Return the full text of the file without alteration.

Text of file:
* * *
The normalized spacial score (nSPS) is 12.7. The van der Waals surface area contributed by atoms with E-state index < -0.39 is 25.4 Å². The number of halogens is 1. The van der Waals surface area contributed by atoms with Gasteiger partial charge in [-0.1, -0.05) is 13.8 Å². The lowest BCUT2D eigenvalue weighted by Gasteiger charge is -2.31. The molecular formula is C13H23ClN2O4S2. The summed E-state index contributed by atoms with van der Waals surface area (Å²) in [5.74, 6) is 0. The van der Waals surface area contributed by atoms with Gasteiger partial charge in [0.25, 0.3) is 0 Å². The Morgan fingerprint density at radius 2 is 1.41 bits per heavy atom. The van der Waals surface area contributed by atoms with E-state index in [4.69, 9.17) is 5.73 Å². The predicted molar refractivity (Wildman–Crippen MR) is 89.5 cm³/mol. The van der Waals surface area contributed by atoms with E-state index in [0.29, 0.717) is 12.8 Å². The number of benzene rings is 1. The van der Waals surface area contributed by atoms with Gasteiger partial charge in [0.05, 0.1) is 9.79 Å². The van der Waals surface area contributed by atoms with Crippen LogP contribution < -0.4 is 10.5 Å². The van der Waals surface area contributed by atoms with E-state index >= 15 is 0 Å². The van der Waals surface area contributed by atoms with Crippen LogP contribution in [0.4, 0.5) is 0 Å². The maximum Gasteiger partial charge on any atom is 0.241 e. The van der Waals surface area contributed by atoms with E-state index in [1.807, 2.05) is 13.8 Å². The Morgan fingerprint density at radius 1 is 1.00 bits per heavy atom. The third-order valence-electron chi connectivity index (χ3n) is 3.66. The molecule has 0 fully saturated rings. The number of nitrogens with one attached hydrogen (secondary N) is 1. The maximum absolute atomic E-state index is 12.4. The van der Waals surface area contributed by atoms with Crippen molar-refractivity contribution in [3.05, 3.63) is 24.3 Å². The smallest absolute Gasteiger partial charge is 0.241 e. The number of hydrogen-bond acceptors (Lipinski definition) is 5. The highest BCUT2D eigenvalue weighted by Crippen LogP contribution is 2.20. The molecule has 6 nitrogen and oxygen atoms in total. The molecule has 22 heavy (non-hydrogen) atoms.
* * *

The normalized spacial score (nSPS) is 12.7. The van der Waals surface area contributed by atoms with E-state index < -0.39 is 25.4 Å². The number of halogens is 1. The van der Waals surface area contributed by atoms with Gasteiger partial charge in [-0.1, -0.05) is 13.8 Å². The lowest BCUT2D eigenvalue weighted by Gasteiger charge is -2.31. The molecular formula is C13H23ClN2O4S2. The summed E-state index contributed by atoms with van der Waals surface area (Å²) in [5.74, 6) is 0. The van der Waals surface area contributed by atoms with Gasteiger partial charge in [0.25, 0.3) is 0 Å². The Morgan fingerprint density at radius 2 is 1.41 bits per heavy atom. The van der Waals surface area contributed by atoms with E-state index in [4.69, 9.17) is 5.73 Å². The predicted molar refractivity (Wildman–Crippen MR) is 89.5 cm³/mol. The van der Waals surface area contributed by atoms with E-state index in [0.29, 0.717) is 12.8 Å². The number of benzene rings is 1. The van der Waals surface area contributed by atoms with Gasteiger partial charge in [0.05, 0.1) is 9.79 Å². The van der Waals surface area contributed by atoms with Crippen LogP contribution < -0.4 is 10.5 Å². The van der Waals surface area contributed by atoms with E-state index >= 15 is 0 Å². The van der Waals surface area contributed by atoms with Crippen LogP contribution in [0.4, 0.5) is 0 Å². The maximum Gasteiger partial charge on any atom is 0.241 e. The van der Waals surface area contributed by atoms with E-state index in [1.807, 2.05) is 13.8 Å². The Morgan fingerprint density at radius 1 is 1.00 bits per heavy atom. The third-order valence-electron chi connectivity index (χ3n) is 3.66. The molecule has 0 fully saturated rings. The number of nitrogens with one attached hydrogen (secondary N) is 1. The maximum absolute atomic E-state index is 12.4. The van der Waals surface area contributed by atoms with Crippen molar-refractivity contribution in [3.05, 3.63) is 24.3 Å². The smallest absolute Gasteiger partial charge is 0.241 e. The number of hydrogen-bond acceptors (Lipinski definition) is 5. The highest BCUT2D eigenvalue weighted by Crippen LogP contribution is 2.20. The molecule has 6 nitrogen and oxygen atoms in total. The molecule has 22 heavy (non-hydrogen) atoms.